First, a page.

Sunday, May 30, 2010

Green printing tip no. 47: Does green printing cost a lot more money?

We are back today with a new tip on our weekly series of green printing tips, where we bring you information on green printing in collaboration with Greg Barber, an experienced eco-friendly printer.

Today Greg is discussing the costs of green printing and is showing how going green with your next printing job doesn't necessary mean you should pay a hefty premium for it.

Does Green Printing Cost a Lot More Money?

Tip #47

This is the number one question people ask me about Environmental printing.

My response is NO, it does not cost more if you follow some basic Green Tips.

First: Analyze your job to see if it is an offset (soy inks) job, or a
digital job (100% non toxic toner). Both are terrific processes.

My rule of thumb is, whatever can fit on 500 sheets of 14 x 20 paper that we run digtally, in 4 color printing, is probably a digital job, based on cost.

What can fit on 500 sheets?

1. 4500 postcards, size 4.25 x 6
2. 10,000 business cards
3. 1000 fliers, 8.5 x 11
4. 2000 (4 panel) greeting cards if 4.5 x 6.25 when folded.

That is a pretty good start. After 500 sheets I will check both offset and digital pricing, up to 1000 sheets.

The reason digital is less money, up to 500 sheets, is there are no start up costs, like offset printing has. i.e. No plates, make ready, etc. At 500 sheets (break even point), the start up costs are amortised , and each sheet after that (break even point) is less money printed on an offset press.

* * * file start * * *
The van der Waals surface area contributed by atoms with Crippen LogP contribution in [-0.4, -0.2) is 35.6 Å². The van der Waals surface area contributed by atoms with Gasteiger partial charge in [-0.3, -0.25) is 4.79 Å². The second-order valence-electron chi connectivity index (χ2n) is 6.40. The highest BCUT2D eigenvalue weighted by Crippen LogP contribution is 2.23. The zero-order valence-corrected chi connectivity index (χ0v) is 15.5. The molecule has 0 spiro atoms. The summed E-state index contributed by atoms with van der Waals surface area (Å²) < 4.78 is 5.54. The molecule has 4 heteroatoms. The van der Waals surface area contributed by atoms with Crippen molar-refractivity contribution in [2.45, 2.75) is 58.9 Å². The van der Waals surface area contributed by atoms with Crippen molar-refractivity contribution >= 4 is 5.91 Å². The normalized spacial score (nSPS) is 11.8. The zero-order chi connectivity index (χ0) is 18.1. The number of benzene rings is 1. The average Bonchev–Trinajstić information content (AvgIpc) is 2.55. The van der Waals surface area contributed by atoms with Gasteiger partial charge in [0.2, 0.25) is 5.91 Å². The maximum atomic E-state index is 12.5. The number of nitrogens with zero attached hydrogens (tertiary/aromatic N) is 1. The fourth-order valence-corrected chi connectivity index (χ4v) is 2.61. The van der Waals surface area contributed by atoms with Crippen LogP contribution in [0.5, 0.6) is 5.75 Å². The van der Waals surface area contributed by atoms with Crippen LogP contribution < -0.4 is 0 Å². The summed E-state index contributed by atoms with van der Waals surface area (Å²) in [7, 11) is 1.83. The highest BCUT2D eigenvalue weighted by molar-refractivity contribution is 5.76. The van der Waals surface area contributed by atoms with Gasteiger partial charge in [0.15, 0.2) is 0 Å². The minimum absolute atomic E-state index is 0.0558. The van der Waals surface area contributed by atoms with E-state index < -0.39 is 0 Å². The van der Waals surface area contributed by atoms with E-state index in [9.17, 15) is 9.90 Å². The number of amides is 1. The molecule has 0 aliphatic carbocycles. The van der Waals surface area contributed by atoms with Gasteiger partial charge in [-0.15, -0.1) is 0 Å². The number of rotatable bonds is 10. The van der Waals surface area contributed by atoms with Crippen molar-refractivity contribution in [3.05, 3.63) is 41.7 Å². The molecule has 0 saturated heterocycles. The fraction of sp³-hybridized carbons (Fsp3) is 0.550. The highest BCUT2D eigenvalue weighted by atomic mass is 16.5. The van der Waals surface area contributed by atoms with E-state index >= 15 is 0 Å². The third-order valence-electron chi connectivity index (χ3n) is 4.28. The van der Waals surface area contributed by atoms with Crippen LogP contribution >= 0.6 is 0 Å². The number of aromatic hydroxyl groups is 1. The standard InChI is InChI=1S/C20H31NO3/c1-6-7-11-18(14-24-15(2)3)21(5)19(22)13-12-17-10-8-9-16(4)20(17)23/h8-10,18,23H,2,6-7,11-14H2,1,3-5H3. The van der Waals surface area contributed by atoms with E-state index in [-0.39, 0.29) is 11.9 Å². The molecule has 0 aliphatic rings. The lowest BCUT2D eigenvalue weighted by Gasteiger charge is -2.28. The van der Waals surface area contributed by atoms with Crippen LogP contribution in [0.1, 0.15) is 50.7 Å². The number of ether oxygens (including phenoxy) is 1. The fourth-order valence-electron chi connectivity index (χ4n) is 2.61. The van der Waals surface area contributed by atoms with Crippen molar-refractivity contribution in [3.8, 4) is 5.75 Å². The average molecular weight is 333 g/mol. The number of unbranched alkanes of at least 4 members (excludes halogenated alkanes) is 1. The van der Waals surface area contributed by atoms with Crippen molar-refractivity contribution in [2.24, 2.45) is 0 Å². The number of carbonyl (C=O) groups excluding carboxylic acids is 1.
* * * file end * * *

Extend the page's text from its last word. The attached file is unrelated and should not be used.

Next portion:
Secondly: Accept a less white 100% PCW paper and you will save $1.00 per pound on the
paper. Run 500 pounds of paper on your job, and you have a $500-$600 savings on the paper.

Most people can't tell which paper is whiter, unless they put two grades next to each other. And, if you have solid coverage, you will never guess which is whiter.

Thirdly: Be flexible on selecting your final size for your print project. A classic example is Greeting Cards. In #4 above, I say we can get 2000 greeting cards, if you choose 4.5 x 6.25 as the final, folded size. The flat size is 9 x 6.25. We can fit (4) sheets of that size on a 14 x 20 sheet of paper that we will print on.

If , on the other hand, you go with the more common folded size, 5 x 7,
printed from the flat size, 10 x 7, we can only fit (2) sheets on our 14 x
20 sheet size. You would only get 1000 finished cards.

That is an "enormous" cost difference, and we would have to throw away a
huge amount of paper waste.

So, I have only listed 3 ways, to make being Green in your printing affordable. There are a lot more ways than that, but these are the easiest to do.

For additional information, please visit and You're also invited to contact Greg via email at

You can find links to all the tips at

Raz @ Eco-Libris

Eco-Libris: promoting green printing!